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Get Fit for the Parks


Get fit for bike parks

As the last of the snow melts and the trails dry up (at least in the northern hemisphere), each weekend another bike park gets their summer season underway.  So whilst the trails are being groomed and prepped, what can you do to prepare yourself for the demands of bike park riding?  Our resident WorldBikeParks PTI (or Physical Training Instructor for the civvies) takes you through some of the basics…

Body and Mind

Firstly we need to think about the demands of bike park riding, which can vary considerably to your standard weekend ride.  Aside from the normal demands placed on the body by mountain biking, riding in lift assisted areas has a few extra stresses. The ability to do multiple descents in a short time means the upper body takes a beating in a way that is very difficult to recreate outside of the park. The hands and lower arm, triceps and core all work overtime to keep you in control. 

Aside from the physiological demands the mind is also challenged due to the progressive nature of the trails - you can push your limits much more quickly than is often possible on regular trails. This requires a real positive “go for it” approach and we can also work on this in our everyday riding.

So what can we do to prepare the body and mind for these demands? Firstly, we’re not going to go on about weight sets and reps here, it simply isn’t necessary. We ride in bike parks for fun and here at WBP we see no reason why the preparation should be any different.  Developing your physiological and psychological strengths can be done simply and with little or no extra time or financial commitment beyond your normal riding.  Here are three areas to help you develop as a rider without having to feel like you are training.


Ride your hardest home trails, reverse your usual routes and just see how far up that super technical climb you can get yourself. Deliberately ride out of your regular line on familiar terrain and see what other options are present.  Explore new terrain where possible – always try and ride something new on every ride, whether it’s a whole new route or a set of steps as you come back into town.  Race your mates, challenge them to wheelie competitions, sprint for signs – whatever it takes to give you a push out of your comfort zone. Develop those trials skills – find an area to practice track stands, bunny hopping, endos, riding backwards, ride stairs, jump kerbs, balance along a fixed line, manual, or even just riding no-hands - it’s great for the core.  Finally why not set up a trials section and see who can get through it the cleanest.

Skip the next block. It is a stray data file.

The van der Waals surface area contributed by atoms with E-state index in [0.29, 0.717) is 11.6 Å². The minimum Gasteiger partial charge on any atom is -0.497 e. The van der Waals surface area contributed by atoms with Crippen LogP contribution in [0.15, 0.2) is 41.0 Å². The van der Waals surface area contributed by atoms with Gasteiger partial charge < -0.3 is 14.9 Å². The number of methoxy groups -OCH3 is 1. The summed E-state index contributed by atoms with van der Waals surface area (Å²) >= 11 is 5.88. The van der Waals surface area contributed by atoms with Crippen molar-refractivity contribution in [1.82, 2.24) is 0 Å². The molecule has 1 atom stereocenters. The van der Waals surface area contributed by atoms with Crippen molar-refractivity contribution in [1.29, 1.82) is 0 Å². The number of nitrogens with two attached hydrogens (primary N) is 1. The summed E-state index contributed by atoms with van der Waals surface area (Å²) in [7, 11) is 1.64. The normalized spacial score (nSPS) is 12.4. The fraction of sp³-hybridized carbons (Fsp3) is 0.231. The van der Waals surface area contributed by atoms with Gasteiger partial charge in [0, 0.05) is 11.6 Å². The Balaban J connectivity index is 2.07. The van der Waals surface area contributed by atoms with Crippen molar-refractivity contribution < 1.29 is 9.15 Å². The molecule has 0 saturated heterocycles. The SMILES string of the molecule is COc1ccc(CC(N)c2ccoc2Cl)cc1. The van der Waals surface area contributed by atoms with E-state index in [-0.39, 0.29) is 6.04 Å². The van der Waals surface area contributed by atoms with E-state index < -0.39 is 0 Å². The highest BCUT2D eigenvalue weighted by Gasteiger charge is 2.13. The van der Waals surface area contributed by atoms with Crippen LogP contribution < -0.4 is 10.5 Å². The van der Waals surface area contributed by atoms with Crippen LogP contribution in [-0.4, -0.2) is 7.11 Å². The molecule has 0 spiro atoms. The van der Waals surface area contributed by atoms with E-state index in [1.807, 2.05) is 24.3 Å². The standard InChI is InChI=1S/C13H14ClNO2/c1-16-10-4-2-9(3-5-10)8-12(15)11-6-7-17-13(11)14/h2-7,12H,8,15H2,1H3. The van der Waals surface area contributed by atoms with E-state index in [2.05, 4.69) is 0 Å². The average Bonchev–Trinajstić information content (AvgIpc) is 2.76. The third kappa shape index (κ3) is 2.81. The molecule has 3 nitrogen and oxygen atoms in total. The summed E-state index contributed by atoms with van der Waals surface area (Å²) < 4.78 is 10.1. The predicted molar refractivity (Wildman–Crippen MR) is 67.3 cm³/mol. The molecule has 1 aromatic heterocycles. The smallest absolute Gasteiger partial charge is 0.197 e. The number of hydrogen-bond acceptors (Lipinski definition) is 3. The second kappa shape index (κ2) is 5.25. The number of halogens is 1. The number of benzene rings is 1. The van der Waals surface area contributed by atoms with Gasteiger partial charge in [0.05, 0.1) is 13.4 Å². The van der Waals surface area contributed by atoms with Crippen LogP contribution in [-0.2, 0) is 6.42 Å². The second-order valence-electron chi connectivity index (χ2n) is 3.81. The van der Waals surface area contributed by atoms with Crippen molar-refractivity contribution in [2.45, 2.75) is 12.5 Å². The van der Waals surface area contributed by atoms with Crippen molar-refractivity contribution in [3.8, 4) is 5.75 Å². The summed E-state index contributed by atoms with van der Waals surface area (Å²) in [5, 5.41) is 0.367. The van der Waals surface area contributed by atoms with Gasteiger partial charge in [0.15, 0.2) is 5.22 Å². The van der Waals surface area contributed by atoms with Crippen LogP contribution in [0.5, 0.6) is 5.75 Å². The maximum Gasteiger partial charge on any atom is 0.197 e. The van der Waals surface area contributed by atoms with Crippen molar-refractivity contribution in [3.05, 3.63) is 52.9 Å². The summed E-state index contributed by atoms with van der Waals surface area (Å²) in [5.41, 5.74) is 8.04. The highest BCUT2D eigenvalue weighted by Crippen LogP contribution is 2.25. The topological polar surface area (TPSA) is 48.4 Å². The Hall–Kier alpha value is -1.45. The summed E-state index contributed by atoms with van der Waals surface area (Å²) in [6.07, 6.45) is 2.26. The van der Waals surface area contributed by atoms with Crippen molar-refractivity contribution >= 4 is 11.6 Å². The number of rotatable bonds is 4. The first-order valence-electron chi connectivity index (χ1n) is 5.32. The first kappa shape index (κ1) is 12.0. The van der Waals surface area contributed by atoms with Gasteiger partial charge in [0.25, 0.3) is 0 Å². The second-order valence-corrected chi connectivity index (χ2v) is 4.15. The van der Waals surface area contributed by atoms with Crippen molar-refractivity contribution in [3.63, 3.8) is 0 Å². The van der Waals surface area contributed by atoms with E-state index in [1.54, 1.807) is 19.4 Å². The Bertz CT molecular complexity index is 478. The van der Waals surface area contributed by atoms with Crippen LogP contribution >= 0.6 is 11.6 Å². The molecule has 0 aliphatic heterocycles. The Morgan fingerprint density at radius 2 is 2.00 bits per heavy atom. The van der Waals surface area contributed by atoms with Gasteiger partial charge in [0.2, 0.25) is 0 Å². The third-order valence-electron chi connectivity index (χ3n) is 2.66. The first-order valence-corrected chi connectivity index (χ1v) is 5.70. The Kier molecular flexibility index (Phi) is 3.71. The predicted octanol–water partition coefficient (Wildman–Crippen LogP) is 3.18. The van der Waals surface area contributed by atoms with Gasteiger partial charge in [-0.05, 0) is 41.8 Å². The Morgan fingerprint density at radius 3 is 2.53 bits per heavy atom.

Find better riders and watch them. How do they attack a section? What lines do they choose? Where are they looking? How do they use their bodies to alter the direction of the bike? When do they brake?  When do they not brake?! Then go out and try to incorporate what you observed into your own riding.  You could even video each other through the same section of trail to see how you compare and where you can improve.  If you can’t find anyone to ride with then check out videos of the pros on the internet.


Borrow a few tricks from climbers to develop your hand and forearm strength. Static hangs from doorways, or repeatedly squeezing a couple of squash balls will develop your grip strength and endurance. Or use a Powerball and see how many RPM you can reach, and how long you can maintain it for.  Get those veins popping!

If you can incorporate just a few of these ideas into your regular routine, even taking a ten minute break in a normal cross-country ride, you will start to progress both physically and in your mental approach to your riding. No need to hit the gym or stress, we’re not going out to win medals.  But it makes that ‘just one more run’ at the end of the day a whole lot easier!

Daniel Smith holds a BSc (Hons) Degree in Sports Science and PE from Loughborough University in England.  With over 25 years’ experience of mountain biking and training for MTB events he is currently coaching cycling in Italy.

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